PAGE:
Welcome to Vox’s weekly book link roundup, a curated selection of the internet’s best writing on books and related subjects. This week’s links will have to be enough to hold you for a bit, as next week I will be on vacation, lounging on a beach, possibly reading a book for non-work purposes if I feel like getting really wild. In the meantime, here’s the best the web has to offer for the week of March 3, 2019.
- In Ireland, researchers have discovered a 15th-century Irish translation of an 11th-century Persian medical encyclopedia. Atlas Obscura explains why that’s so exciting:
While many references to Ibn Sina and his work pop up in old Irish medical texts, this is the only known evidence of a full translation of his encyclopedia. He originally wrote in Arabic, and the Irish rendition is likely translated from a 13th-century Latin version by the prolific Gerard of Cremona. “This is one of the most influential medical books ever written,” says Nic Dhonnchadha. “So the fact that it was being studied in Ireland in the 15th century was certainly a link to the Islamic world.”
- Speaking of medieval manuscripts, the Book of Kells has been digitized, so you can now look at it online.
- And also of treasures recently unearthed: a bitchy literary burn book featuring the unvarnished opinions of Virginia Woolf, Margaret Kennedy, and others. It was filled out in the 1920s and then sealed up and hidden away, presumably to await the delight of posterity:
I like Robert Lynd’s sly reply to “the most underrated English writer living or dead”: “Shakespeare”. Even better is Woolf assigning both best and worst living English novelist to Hardy. Woolf wins a slightly unexpected-charm prize with “I like all dead men of letters” in response to “a deceased man of letters whose character you most dislike”.
It is the dislikes which, perhaps inevitably, deliver most fun. ASM Hutchinson, the successful romantic novelist, comes top of the dislikes table, with Thomas Carlyle and George Meredith just behind. None of these get any balancing praise. “A deceased man of letters whose character you most dislike” is won by Dr Johnson, followed by Oscar Wilde and Meredith, with Proust and Byron getting a vote each. Are flamboyants unpopular with other writers?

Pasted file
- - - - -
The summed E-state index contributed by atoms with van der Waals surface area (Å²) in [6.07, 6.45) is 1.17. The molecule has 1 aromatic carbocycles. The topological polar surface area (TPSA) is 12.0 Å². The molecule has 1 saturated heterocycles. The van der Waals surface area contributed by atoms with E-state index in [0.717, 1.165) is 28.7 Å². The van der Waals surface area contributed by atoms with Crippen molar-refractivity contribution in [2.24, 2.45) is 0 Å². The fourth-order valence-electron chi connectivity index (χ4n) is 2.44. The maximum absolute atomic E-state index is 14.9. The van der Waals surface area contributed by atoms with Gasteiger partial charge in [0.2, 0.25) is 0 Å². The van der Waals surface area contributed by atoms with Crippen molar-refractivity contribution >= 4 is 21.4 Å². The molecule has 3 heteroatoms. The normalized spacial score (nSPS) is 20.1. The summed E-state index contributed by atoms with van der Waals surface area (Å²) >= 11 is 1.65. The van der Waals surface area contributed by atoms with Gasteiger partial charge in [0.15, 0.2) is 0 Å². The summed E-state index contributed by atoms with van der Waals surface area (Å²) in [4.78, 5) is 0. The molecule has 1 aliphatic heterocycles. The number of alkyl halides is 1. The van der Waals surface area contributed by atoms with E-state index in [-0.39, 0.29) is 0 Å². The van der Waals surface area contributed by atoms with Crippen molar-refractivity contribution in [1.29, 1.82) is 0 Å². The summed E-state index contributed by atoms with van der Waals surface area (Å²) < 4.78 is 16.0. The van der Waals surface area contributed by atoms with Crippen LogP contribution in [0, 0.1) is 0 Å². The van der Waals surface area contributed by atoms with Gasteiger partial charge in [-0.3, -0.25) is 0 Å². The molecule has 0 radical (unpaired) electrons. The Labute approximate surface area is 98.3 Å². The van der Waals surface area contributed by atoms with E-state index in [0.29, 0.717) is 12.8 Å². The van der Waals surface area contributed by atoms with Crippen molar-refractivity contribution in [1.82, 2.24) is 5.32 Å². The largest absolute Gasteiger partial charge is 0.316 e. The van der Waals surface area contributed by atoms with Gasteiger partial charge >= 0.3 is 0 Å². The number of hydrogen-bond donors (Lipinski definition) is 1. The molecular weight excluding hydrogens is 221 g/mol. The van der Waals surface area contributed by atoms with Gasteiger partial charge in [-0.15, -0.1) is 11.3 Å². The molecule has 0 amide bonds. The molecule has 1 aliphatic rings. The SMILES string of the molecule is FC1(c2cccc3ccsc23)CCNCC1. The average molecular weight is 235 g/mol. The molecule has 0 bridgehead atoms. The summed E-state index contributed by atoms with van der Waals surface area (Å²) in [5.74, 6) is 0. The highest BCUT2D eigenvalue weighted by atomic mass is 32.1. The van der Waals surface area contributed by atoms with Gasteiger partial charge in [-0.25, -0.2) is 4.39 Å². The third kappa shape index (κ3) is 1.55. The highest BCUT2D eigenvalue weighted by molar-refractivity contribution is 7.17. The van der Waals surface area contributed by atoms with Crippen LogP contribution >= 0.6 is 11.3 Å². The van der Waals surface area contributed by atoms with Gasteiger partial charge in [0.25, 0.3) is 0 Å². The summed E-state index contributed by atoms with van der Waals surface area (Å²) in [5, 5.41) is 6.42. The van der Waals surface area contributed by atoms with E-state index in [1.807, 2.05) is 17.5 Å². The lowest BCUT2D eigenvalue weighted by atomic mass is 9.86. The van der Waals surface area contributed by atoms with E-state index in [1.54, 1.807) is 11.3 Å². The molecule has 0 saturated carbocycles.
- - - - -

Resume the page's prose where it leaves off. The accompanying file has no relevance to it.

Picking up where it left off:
- At the Guardian, Katy Guest delves into the problem of book piracy:
Harris, a representative of the SoA [Society of Authors] who speaks passionately on behalf of authors, knows several who have lost contracts because piracy drove down their sales to an unsustainable level. The most vulnerable authors are those who write series: when book one does well, but book two is heavily pirated, book three could end up dead in the water. Midlist authors, and those who barely scrape a living are also at risk. “These people mistakenly think they’re sticking it to the man,” Harris says. “They’re not; they’re sticking it to the little people, the people who are struggling … and they don’t care.”
- A book promoting the QAnon conspiracy theory is climbing Amazon’s best-seller lists after exploiting a weakness in the retailer’s algorithm. (A reminder: all best-seller lists are partially made up, and Amazon’s seems especially prone to getting gamed.) NBC News has the story:
At several points last weekend, the book was a spot behind Dr. Seuss’ “Green Eggs and Ham” on the Top 100.
The book posits that Monsters Inc. shows off a government plan to collect children’s blood “that gives [government figures] some form of high or youthful looks.”
- At the New York Times, Sabra Embury asked famous authors to draw pictures of bunnies for her. Why not!
- At Crime Reads, Radha Vatsal delves into the army of ghostwriters behind Nancy Drew:
Certain formulas naturally had to be followed to preserve the impression that each series was written by a single author. One of Stratemeyer’s writers, quoted in Billman’s study, explained the stylistic requirements succinctly: “A low death rate but plenty of plot. Verbs of action, and polka-dotted with exclamation points and provocative questions.” Legend has it that Stratemeyer once crossed out a writer’s entire page worth of description and replaced it with a single word: “Boom!”
- In the face of Brexit, UK readers are buying unprecedented amounts of translated fiction, the Guardian reports:
“Reading fiction is one of the best ways we have of putting ourselves in other people’s shoes. The rise in sales of translated fiction shows how hungry British readers are for terrific writing from other countries,” said Fiammetta Rocco, administrator of the Man Booker International (MBI) prize, which will announce its longlist on 13 March.
Here’s a rundown of the past week in books at Vox:
- What America can learn from the fall of the Roman republic
- How did home cooking become a moral issue?
- How the West became a self-obsessed culture
- Helen Oyeyemi says her new novel Gingerbread is not about Hansel and Gretel
- How a conspiracy theory about Democrats drinking children’s blood topped Amazon’s best-sellers list
- A Stanford psychologist on the art of avoiding assholes
- Helen Oyeyemi writes like a feral fairy godmother. Her new book Gingerbread is true to form.
- Want less poverty in the world? Empower women.
- The conservative movement was destined to produce Trump
As always, you can keep up with Vox’s book coverage by visiting vox.com/books. Happy reading!